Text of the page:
About half the patients got randomised in the hospital, about half in the 3 days after discharge. The primary end point is the total number of cardiovascular deaths, hospitalizations for heart failure, and urgent heart failure visits, and the randomization is to placebo vs sotagliflozin 200 mg/day with restart protocol intended to get all the patients up to 400 mg/day of sotagliflozin or matching placebo, unless there were side effects. Things like hypotension or kidney failure, something that prevented that type of uptitration.
And we got to make sure to come back to that, because those data for what happens with the uptight tration is what I just presented at the European Society of Cardiology. But, you know, first, let me just stick with the overall trial design and results for soloist. And as I mentioned, patients with decompensated heart failure are admitted to the hospital, we check BNP [brain natriuretic peptide] levels to make sure it was really heart failure.
The overall primary end point that I mentioned, was very significantly reduced. There was a large reduction both in relative and absolute terms. In relative terms, it was a 33% reduction, so a hazard ratio of 0.67 and a P value 0.0009. In that primary end point of total cardiovascular deaths, hospitalizations for heart failure, urgent heart failure visits, the absolute risk reduction was large as well: about 25 events per 100 patient-years that were averted. Flipping that around in terms of numbers needed to treat, you'd have to treat 4 patients for a year to avoid 1 event. So that's a really low number needed to treat. So very large benefit, a very early benefit in that end point. It was statistically significant by a month.
So you might say, “Well, you know, SGLT2 inhibitors, I like them, but you know, I'm not going to start them in the hospital. Let's wait and see. When a patient comes back in 2 weeks or a month or 6 months or a year, you know, think about it then.” Well, better to do it then than ever. But the problem with that approach, is there are a lot of events that occurred just in that first month. See, really, if otherwise appropriate, no contraindications, I think these data support early initiation of SGLT2 inhibitors as a class. We studied specifically sotagliflozin, but I think ultimately future trials will show this to be a class effect.
Can you discuss the importance of the finding of the 400-mg dose presented at ESC?
I presented the overall SOLOIST and SCORED results, as published New England Journal of Medicine, but we've also pooled the data. Some of it was presented as a late breaker at the American College of Cardiology, where we looked at the benefit across the full range of ejection fraction and found significant benefit for sotagliflozin vs placebo. That is, pooling SOLOIST and SCORED, there was a benefit across the full range of ejection fraction, whether it was HFrEF [heart failure with reduced ejection fraction], heart failure with midrange injection fraction, heart failure with preserved ejection fraction [HFpEF]. So across that full range, even just totally normal ejection fraction, there was a consistent significant benefit of sotagliflozin vs placebo.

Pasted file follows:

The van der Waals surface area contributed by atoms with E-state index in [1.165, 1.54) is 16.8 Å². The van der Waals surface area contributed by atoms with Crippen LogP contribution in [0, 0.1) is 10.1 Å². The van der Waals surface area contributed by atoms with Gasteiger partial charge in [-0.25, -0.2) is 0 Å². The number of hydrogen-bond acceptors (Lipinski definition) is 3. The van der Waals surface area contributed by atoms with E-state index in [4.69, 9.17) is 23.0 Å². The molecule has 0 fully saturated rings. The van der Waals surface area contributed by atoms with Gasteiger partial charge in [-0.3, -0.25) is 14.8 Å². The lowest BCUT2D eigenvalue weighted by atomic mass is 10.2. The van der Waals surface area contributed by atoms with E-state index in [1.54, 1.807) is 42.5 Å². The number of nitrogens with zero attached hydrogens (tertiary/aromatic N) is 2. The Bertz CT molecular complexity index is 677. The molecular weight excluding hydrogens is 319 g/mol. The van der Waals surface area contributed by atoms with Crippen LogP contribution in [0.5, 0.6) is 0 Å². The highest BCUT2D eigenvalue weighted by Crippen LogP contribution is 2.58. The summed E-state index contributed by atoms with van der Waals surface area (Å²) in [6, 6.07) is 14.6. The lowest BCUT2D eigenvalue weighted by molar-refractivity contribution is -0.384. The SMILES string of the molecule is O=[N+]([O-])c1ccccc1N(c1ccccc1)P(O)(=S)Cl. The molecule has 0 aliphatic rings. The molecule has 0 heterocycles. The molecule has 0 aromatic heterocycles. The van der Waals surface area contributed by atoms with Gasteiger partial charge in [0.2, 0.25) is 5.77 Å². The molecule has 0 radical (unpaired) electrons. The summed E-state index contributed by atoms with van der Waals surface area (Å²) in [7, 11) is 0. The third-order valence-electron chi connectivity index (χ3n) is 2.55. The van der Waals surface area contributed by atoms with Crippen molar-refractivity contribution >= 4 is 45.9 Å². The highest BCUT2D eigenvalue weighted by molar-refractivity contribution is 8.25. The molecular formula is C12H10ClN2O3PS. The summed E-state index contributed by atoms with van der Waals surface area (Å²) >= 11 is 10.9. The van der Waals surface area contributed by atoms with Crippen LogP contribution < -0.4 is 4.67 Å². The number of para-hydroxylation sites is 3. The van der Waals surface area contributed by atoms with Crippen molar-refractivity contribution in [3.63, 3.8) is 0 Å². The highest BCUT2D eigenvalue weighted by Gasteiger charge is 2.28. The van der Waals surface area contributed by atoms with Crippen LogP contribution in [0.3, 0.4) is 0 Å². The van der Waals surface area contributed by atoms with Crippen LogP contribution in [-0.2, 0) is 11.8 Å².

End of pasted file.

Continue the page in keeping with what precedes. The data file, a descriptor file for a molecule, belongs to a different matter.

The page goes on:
So the benefit of that analysis is it showed us that the HFpEF finding that we found in SOLOIST, in a subgroup with HFpEF, we also saw on SCORED. In fact, those data are published in the supplement the New England Journal of Medicine [did for] SCORED. I don't know that everyone necessarily looked at the supplement, but if you look at the HFpEF subgroup as we defined it there, there's also a significant benefit in SCORED. So we trial individually did show benefit. But when we pooled the data for HFpEF there, it's quite clear there's a robust benefit across the entire range of ejection fraction, confirming that this really is the first data set to show a significant benefit in heart failure with preserved ejection fraction. Those data were formally presented as a late-breaker at ACC [American College of Cardiology].
Now, at ESC, as a late breaker, what was presented specifically is the dosing. It turned out that about three-quarters of patients were titrated to the 400-mg dose, and the other 27% or so stayed at their 200 mg initial dose. Now that could have been because of side effects. Of course, clearly the physician and/ or patient thought side effects were occurring and therefore the uptitration didn't occur. But what's interesting, though, is that these rates were identical, essentially, in the placebo and drug arm. Yes, about a quarter of the patients weren't uptitrated because of perceived side effects, but those rates were the same in placebo and drug. So the drug overall was tolerated as well as the placebo. So the lack of uptitration, yes, the patient might have been hypertensive, but it wasn't because of the drug. And so the lack of uptitration, it’s just because that often happens in real life. There are perceived side effects that are attributed to a drug or a placebo. So overall, this drug was as safe as and tolerated as well as the placebo.